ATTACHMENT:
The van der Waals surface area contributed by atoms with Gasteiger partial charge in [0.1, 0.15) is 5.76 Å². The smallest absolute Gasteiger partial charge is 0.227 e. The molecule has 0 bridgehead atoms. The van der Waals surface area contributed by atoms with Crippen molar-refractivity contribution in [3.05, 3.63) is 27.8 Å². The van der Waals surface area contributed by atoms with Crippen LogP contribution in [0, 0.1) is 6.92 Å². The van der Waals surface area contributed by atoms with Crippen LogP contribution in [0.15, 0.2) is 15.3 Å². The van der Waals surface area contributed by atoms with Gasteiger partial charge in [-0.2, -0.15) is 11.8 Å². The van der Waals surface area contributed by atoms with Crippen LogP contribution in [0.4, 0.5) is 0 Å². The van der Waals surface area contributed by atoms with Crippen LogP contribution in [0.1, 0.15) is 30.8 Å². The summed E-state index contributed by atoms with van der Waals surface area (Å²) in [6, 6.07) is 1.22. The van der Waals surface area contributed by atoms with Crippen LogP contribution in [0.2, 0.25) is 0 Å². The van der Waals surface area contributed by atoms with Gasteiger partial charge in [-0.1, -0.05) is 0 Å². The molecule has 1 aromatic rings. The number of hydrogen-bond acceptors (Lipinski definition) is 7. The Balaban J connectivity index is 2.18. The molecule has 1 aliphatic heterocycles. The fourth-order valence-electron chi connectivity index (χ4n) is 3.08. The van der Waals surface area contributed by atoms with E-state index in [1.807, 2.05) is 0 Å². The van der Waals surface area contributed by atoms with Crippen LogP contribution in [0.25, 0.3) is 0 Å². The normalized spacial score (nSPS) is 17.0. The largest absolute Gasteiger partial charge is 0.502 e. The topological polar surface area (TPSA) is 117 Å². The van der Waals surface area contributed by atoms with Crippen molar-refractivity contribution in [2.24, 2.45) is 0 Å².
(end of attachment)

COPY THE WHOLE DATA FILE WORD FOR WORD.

The van der Waals surface area contributed by atoms with Gasteiger partial charge in [0.1, 0.15) is 5.76 Å². The smallest absolute Gasteiger partial charge is 0.227 e. The molecule has 0 bridgehead atoms. The van der Waals surface area contributed by atoms with Crippen molar-refractivity contribution in [3.05, 3.63) is 27.8 Å². The van der Waals surface area contributed by atoms with Crippen LogP contribution in [0, 0.1) is 6.92 Å². The van der Waals surface area contributed by atoms with Crippen LogP contribution in [0.15, 0.2) is 15.3 Å². The van der Waals surface area contributed by atoms with Gasteiger partial charge in [-0.2, -0.15) is 11.8 Å². The van der Waals surface area contributed by atoms with Crippen LogP contribution in [0.4, 0.5) is 0 Å². The van der Waals surface area contributed by atoms with Crippen LogP contribution in [0.1, 0.15) is 30.8 Å². The summed E-state index contributed by atoms with van der Waals surface area (Å²) in [6, 6.07) is 1.22. The van der Waals surface area contributed by atoms with Crippen LogP contribution in [0.2, 0.25) is 0 Å². The van der Waals surface area contributed by atoms with Gasteiger partial charge in [-0.1, -0.05) is 0 Å². The molecule has 1 aromatic rings. The number of hydrogen-bond acceptors (Lipinski definition) is 7. The Balaban J connectivity index is 2.18. The molecule has 1 aliphatic heterocycles. The fourth-order valence-electron chi connectivity index (χ4n) is 3.08. The van der Waals surface area contributed by atoms with E-state index in [1.807, 2.05) is 0 Å². The van der Waals surface area contributed by atoms with Crippen LogP contribution in [0.25, 0.3) is 0 Å². The normalized spacial score (nSPS) is 17.0. The largest absolute Gasteiger partial charge is 0.502 e. The topological polar surface area (TPSA) is 117 Å². The van der Waals surface area contributed by atoms with Crippen molar-refractivity contribution in [2.24, 2.45) is 0 Å².